At the beginning of every year, financial firms and financial experts come out with their year-end targets for the major indices. It’s an annual ritual that has gone on for decades. The experts’ predictions have been wildly wrong but that has not stopped them. Major financial publications and TV networks continue to give publicity to these worthless predictions.
To give you an example, in 2008, the median Wall Street forecast called for an 11% gain. Instead, the market fell by 38%. If these experts couldn’t foresee the biggest recession in a generation, the chances are they won’t see the next one in a timely manner either.
Then, there are the perma-bulls who have bullish every day for decades, and the perma-bears that have been bearish for decades. These people often find pieces of data that align with their never-changing market view and publicize them. No one ever seems to hold them to account for their dismal record.
Markets have always been volatile. There is nothing new in that regard. But attaching data and news to the volatility makes experts look like they know what they are talking about. But their record suggests otherwise.
Warren Buffet once said, “The stock market is a device for transferring money from the impatient to the patient”. Can you be a disciplined investor and disregard the noise? Doing so can be immensely profitable to your portfolio.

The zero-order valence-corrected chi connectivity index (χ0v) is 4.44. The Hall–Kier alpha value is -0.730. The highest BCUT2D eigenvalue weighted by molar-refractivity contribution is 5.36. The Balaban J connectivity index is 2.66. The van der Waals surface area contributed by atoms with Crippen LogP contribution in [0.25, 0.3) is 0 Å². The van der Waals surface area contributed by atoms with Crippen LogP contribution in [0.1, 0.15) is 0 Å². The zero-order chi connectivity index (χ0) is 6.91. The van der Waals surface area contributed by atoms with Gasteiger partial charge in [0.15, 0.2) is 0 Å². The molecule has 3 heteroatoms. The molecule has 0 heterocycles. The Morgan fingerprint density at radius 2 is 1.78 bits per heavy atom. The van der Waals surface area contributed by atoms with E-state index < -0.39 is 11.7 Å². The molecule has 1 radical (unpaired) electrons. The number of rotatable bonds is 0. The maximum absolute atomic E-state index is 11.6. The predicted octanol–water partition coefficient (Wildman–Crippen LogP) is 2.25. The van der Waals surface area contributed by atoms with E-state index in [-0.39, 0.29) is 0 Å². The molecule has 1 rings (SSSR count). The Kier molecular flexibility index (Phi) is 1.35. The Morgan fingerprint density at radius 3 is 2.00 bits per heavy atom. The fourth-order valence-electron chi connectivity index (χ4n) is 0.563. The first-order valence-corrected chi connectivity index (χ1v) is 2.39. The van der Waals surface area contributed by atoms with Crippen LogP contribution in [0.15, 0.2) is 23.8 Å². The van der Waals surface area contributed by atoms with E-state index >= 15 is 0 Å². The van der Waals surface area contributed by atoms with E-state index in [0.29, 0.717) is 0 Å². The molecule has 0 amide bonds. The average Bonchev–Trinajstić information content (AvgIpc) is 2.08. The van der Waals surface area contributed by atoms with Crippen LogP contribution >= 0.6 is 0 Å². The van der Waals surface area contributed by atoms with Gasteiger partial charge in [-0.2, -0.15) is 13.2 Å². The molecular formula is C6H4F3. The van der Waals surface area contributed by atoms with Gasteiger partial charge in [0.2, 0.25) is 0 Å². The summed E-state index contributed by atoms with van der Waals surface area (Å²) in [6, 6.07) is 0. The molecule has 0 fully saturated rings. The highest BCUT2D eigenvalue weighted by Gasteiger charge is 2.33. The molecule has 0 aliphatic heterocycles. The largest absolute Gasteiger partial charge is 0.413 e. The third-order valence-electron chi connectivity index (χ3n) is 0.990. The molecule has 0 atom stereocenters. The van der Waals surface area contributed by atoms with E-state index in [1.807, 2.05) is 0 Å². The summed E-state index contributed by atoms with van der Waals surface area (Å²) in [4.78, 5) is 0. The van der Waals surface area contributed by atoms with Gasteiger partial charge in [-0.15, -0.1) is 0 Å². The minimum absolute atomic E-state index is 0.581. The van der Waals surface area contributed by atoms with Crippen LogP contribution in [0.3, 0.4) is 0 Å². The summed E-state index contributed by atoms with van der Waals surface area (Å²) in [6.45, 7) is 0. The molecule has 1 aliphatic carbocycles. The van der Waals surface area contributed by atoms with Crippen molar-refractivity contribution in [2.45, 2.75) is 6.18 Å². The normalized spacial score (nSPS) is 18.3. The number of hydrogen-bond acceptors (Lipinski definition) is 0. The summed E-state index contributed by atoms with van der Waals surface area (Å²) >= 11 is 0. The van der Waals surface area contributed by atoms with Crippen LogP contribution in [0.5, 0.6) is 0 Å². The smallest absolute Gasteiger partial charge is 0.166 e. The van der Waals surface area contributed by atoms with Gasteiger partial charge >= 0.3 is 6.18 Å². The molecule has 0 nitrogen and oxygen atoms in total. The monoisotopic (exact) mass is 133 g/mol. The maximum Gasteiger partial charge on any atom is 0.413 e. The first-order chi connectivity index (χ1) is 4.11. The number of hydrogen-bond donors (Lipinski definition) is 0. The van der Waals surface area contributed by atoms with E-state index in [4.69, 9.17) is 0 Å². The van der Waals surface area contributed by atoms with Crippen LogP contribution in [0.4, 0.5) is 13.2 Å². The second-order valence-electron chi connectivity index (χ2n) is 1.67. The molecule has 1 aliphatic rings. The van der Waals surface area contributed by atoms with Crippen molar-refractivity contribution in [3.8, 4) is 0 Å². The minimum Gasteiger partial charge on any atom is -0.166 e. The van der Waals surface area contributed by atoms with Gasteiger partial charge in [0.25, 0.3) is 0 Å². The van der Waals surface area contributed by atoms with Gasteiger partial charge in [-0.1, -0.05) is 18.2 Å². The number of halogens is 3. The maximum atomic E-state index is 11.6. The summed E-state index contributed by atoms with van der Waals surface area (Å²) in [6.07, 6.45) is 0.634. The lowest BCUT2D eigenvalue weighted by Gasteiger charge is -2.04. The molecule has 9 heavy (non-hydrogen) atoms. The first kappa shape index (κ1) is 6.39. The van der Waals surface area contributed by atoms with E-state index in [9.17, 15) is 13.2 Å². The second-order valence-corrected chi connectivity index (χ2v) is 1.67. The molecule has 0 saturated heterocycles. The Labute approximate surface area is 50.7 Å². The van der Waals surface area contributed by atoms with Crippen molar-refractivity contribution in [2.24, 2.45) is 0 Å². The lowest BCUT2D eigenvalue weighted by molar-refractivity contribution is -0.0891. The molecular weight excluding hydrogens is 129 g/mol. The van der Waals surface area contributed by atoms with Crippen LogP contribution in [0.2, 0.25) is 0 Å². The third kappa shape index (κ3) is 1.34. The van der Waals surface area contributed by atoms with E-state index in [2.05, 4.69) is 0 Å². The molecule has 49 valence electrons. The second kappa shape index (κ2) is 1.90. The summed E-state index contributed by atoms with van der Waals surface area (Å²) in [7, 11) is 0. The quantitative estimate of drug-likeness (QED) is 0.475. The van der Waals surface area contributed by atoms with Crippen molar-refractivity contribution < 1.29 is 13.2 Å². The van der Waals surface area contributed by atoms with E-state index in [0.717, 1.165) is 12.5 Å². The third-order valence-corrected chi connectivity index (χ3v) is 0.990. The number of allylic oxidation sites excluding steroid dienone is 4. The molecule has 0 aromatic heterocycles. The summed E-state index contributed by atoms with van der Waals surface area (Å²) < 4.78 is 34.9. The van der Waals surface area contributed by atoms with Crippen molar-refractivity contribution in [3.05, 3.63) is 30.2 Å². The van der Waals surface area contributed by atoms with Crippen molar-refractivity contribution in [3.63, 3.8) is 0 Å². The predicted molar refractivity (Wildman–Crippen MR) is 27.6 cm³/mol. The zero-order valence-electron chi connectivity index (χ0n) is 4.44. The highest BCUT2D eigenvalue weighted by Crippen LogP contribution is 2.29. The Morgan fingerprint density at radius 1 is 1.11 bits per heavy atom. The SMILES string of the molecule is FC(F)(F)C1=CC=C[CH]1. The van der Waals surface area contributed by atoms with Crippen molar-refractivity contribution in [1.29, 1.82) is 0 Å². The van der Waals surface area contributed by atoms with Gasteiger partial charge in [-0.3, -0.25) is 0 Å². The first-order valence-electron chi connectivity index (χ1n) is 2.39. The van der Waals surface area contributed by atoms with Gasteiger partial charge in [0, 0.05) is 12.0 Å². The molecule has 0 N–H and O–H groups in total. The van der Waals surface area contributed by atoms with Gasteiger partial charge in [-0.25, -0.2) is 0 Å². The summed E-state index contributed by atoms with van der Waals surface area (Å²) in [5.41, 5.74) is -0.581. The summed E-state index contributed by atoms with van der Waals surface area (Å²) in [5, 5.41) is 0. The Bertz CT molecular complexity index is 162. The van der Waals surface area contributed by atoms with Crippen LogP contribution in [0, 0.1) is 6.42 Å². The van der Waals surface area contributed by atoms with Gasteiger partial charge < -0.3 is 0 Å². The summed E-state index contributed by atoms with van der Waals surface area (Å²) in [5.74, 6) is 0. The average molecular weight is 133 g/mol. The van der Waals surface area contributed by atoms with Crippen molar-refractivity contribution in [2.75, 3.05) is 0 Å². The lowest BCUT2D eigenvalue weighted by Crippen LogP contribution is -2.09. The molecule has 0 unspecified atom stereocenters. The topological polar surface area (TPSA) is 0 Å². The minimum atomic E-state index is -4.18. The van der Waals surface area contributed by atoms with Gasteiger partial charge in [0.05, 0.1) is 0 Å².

What’s an investor to do to tune out all this noise and focus on what matters?
Focus on Buying Quality Companies
Ignore the market fluctuations. Market corrections are healthy and act as foundation for the next leg up. Markets with no correction encourage bad behavior from market participants and is generally unhealthy.
Don’t Listen To Experts
Stick to your strategy. While you should be informed about the economy and markets, don’t become too fixated on the day-to-day movements of stocks, and economic indicators. Don’t look at your portfolio every day. Looking at it every quarter may be just fine. That way, you won’t take impulsive action based on short term movements in your portfolio.
Limit Changes To Your Portfolio
Make changes to your portfolio once a year unless there are life changes that necessitate more frequent changes.
Focus on asset allocation
Focus on asset allocation based on your risk tolerance, rather than on individual stocks in your portfolio. Proper asset allocation may impact you more than the individual stocks or bonds you own.
Average performance is good enough
Everyone wants to beat the market. I have never understood the reason for that? A hedge fund manager with decades of experience trail the market. Even Warren Buffet goes through periods where he trails the market indices In wanting to beat the market, people take excessive risks and end up trailing the major indices. Investing in low-cost mutual funds or ETFs, or a basket of good quality companies may be sufficient for most investors.
Stick to your investing strategy at all times. Don’t listen to the prognosticators. They may sound very smart but their predictions won’t help you make a dime.